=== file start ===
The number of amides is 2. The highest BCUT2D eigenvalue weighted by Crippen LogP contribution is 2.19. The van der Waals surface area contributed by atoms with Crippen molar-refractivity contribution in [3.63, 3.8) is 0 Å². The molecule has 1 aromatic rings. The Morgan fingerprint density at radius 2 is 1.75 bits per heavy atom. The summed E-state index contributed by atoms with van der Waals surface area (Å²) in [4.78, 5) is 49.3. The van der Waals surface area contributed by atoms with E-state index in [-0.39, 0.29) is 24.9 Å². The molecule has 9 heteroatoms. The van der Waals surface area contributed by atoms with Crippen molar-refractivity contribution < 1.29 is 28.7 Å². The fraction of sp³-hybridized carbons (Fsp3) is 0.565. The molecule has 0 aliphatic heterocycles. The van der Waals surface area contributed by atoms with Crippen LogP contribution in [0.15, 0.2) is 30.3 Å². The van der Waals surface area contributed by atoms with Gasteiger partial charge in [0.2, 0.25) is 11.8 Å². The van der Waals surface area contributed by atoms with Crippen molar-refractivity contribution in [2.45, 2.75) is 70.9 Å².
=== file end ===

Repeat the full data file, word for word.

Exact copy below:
The number of amides is 2. The highest BCUT2D eigenvalue weighted by Crippen LogP contribution is 2.19. The van der Waals surface area contributed by atoms with Crippen molar-refractivity contribution in [3.63, 3.8) is 0 Å². The molecule has 1 aromatic rings. The Morgan fingerprint density at radius 2 is 1.75 bits per heavy atom. The summed E-state index contributed by atoms with van der Waals surface area (Å²) in [4.78, 5) is 49.3. The van der Waals surface area contributed by atoms with E-state index in [-0.39, 0.29) is 24.9 Å². The molecule has 9 heteroatoms. The van der Waals surface area contributed by atoms with Crippen molar-refractivity contribution < 1.29 is 28.7 Å². The fraction of sp³-hybridized carbons (Fsp3) is 0.565. The molecule has 0 aliphatic heterocycles. The van der Waals surface area contributed by atoms with Crippen LogP contribution in [0.15, 0.2) is 30.3 Å². The van der Waals surface area contributed by atoms with Gasteiger partial charge in [0.2, 0.25) is 11.8 Å². The van der Waals surface area contributed by atoms with Crippen molar-refractivity contribution in [2.45, 2.75) is 70.9 Å².